A revised version of a surgical procedure to treat severe chronic migraine headaches led to significant symptom relief more than 90 percent of the time in patients treated at Massachusetts General Hospital (MGH). Physicians from the MGH Division of Plastic and Reconstructive Surgery report that more than half of 35 patients treated with the non-endoscopic procedure – all of whom had headaches associated with compression of craniofacial nerves – reported complete symptom relief a year later. The team's paper has received advance online publication in the journal Plastic and Reconstructive Surgery.
"We confirmed that surgery through standard incisions used for cosmetic procedures can be very effective in treating some of the most severe cases of chronic migraine," says William G. (Jay) Austen, Jr., MD, chief of Plastic and Reconstructive Surgery at MGH, who led the study. "While the earlier version of this procedure used an endoscope, not every patient is a candidate for endoscopic surgery, and not every surgeon has access to or experience with the equipment. We hope that this may increase the availability of this treatment.
Surgical treatment of migraine headaches was developed by Cleveland plastic surgeon Bahman Guyuron, MD, who had observed that some patients receiving cosmetic procedures of the forehead also had relief of migraine symptoms. Several studies by Guyuron and other investigators have supported the hypothesis that compression of the trigeminal and other craniofacial nerves can be an important trigger for migraine symptoms in some patients. The temporary symptom relief some patients experience through injections of botulinum toxin (Botox), which would release pressure from overactive muscles, further supports the theory.
Although Guyuron's original version of this procedure almost always used an endoscope to access and remove muscles contracting around specific nerves, the MGH team and other investigators have focused on developing ways to access migraine trigger points – specific sites of nerve compression that differ from patient to patient – through open incisions used in several cosmetic procedures.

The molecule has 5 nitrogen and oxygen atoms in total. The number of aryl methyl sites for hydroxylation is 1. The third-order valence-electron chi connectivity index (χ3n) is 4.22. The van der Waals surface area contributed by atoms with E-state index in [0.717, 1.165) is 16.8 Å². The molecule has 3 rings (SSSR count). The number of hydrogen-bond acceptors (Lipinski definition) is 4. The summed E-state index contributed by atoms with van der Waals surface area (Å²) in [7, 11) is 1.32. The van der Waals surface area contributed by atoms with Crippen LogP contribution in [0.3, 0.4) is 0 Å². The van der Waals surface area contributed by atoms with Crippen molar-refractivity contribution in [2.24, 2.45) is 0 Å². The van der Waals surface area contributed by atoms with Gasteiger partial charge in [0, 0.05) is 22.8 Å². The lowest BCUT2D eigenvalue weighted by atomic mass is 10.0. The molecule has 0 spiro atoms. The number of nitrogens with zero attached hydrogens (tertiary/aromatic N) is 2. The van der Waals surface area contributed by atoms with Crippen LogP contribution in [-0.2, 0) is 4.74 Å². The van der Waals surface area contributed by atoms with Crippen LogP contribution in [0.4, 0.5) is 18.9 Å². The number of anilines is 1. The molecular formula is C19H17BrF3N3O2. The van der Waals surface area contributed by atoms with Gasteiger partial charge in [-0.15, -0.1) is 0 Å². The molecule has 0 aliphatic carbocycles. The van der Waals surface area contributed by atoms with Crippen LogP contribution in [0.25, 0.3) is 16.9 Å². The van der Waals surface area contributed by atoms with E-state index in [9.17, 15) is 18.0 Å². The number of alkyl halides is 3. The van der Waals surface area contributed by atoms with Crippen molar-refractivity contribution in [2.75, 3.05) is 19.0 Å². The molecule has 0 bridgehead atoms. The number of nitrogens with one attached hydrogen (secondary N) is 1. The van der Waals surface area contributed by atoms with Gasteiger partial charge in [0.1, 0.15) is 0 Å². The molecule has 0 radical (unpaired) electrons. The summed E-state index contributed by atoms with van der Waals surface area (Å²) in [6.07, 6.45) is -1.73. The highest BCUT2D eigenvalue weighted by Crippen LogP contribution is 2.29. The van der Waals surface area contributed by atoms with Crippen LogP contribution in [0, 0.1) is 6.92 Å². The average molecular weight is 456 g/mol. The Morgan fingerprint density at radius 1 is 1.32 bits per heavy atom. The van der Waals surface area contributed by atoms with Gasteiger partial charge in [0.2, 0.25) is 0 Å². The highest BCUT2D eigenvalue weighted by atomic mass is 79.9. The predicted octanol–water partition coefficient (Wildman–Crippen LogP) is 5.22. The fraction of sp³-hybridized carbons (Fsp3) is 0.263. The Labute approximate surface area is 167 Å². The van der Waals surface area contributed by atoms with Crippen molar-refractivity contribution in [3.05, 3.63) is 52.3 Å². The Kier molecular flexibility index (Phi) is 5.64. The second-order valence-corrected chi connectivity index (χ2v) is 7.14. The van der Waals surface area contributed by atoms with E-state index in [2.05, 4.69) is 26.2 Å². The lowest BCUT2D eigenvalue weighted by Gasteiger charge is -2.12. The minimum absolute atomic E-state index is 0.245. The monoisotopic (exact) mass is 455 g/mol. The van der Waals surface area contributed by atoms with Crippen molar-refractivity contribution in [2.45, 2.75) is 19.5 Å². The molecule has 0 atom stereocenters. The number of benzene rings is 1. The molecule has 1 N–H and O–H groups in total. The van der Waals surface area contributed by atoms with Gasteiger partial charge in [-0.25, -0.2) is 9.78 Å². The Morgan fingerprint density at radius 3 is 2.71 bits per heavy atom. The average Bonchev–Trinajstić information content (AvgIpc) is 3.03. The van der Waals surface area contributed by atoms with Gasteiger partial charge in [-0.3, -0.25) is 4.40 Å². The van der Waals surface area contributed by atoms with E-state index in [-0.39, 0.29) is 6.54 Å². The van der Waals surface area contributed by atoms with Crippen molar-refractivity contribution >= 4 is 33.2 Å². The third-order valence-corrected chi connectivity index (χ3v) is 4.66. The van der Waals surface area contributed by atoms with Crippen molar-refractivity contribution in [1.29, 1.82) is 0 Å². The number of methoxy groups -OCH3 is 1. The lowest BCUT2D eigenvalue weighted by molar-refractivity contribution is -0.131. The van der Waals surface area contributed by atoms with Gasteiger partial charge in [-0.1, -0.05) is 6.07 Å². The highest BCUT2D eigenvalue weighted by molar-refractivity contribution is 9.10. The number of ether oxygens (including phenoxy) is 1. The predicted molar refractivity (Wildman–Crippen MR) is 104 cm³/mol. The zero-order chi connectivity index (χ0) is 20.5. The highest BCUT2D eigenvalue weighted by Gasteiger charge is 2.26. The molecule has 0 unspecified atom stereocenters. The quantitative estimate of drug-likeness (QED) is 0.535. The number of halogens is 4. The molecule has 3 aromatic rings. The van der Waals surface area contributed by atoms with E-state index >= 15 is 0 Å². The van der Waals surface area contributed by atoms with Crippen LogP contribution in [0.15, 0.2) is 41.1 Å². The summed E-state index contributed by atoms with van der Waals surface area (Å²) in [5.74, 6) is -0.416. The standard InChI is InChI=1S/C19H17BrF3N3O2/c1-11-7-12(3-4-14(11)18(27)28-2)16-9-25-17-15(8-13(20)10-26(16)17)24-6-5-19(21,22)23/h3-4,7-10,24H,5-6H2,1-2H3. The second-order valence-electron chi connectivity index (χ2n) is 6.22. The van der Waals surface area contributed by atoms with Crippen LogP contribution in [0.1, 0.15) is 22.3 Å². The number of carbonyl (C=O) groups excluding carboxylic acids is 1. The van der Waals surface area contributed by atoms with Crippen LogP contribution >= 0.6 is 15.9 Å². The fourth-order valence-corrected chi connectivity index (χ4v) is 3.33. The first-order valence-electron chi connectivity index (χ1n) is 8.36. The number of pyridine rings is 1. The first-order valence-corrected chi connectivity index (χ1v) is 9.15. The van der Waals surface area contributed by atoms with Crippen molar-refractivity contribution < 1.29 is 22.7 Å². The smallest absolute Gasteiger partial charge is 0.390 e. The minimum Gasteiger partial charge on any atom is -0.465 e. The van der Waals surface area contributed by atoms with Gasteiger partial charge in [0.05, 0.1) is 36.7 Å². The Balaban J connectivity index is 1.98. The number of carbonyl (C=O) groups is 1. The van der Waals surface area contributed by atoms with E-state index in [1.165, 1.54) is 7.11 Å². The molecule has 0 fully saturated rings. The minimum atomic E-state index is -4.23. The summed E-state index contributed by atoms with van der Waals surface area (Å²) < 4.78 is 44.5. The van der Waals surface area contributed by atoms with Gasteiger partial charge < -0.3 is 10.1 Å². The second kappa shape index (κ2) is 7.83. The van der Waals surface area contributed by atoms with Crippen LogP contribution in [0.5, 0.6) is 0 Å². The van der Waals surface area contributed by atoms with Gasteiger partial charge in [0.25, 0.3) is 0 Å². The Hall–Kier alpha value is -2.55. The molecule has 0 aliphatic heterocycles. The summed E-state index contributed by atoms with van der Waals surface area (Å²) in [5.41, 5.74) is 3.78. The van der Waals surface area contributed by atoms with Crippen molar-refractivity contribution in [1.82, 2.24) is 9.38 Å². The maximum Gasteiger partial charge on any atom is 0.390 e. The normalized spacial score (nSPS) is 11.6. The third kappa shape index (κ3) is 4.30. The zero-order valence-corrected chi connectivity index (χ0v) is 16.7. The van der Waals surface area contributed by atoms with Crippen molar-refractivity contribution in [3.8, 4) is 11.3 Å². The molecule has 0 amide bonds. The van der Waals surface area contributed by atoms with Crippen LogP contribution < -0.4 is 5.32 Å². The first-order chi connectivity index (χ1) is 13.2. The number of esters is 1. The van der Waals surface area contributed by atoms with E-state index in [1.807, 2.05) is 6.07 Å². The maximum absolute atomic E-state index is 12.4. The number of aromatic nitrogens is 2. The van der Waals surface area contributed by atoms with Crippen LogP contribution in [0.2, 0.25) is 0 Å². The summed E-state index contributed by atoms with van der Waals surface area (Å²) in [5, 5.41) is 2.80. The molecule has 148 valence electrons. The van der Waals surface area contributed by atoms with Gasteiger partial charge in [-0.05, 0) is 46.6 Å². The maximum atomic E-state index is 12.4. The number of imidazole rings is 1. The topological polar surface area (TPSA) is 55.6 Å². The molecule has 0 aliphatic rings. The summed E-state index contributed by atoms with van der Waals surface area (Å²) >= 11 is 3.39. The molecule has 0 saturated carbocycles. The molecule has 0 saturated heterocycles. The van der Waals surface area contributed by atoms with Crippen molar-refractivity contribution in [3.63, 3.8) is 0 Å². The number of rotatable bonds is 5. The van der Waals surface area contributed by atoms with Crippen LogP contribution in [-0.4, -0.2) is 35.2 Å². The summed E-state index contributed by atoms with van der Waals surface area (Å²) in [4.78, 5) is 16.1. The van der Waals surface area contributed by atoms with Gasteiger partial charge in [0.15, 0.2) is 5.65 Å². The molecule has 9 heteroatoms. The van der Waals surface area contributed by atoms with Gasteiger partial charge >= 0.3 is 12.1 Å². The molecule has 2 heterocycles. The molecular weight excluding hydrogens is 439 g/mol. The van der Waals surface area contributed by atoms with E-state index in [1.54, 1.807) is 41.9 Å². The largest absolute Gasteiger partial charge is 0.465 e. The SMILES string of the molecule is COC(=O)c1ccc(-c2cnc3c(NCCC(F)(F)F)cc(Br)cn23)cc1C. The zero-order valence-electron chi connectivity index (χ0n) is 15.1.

Patients included in the current study all had chronic migraines that had been confirmed by a full neurological exam and had not responded to standard medical therapies. Previous symptom relief from treatment with Botox or nerve blocks, which would support a role for nerve compression, was required for inclusion in the study. Trigger points were identified based on patients' symptoms and histories, including response to previous procedures; and surgery was performed to free those sites from compressing muscles, connective tissue, blood vessels or bony structures.
The study analyzed a total of 43 procedures performed on 35 patients. Of those procedures, 90.1 percent resulted in symptom resolution – defined as a greater than 50 percent improvement in the frequency, duration and severity of migraine pain. Complete elimination of migraine symptoms was produced by 51.3 percent of successful procedures; 28.2 percent resulted in a greater than 80 percent improvement, and 20.5 percent produced a 50 to 80 percent improvement.
Austen stresses that selecting the appropriate patients for this procedure – including preliminary evaluations by a neurologist specializing in migraines – is essential. "We're still at the early stages of developing this concept and are now conducting a prospective study to find better ways of evaluating which patients we can help. We need to develop more evidence that this approach will be successful in the hands of surgeons at many different centers. No one is claiming that this is a cure for migraines, but the results of our study and others clearly indicate that this procedure can make a big difference in the lives of the right patients."
Austen is an associate professor of Surgery at Harvard Medical School. Co-authors of the paper are Lisa Gfrerer, MD, lead author; Daniel Maman, MD, and Oren Tessler, MD, all of the MGH Division of Plastic and Reconstructive Surgery. The manuscript version of the report is currently available at http://journals.lww.com/plasreconsurg/Abstract/publishahead/Non__Endoscopic_Deactivation_of_Nerve_Triggers_in.99477.aspx.
Massachusetts General Hospital, founded in 1811, is the original and largest teaching hospital of Harvard Medical School. The MGH conducts the largest hospital-based research program in the United States, with an annual research budget of more than $785 million and major research centers in HIV/AIDS, cardiovascular research, cancer, computational and integrative biology, cutaneous biology, human genetics, medical imaging, neurodegenerative disorders, regenerative medicine, reproductive biology, systems biology, transplantation biology and photomedicine.
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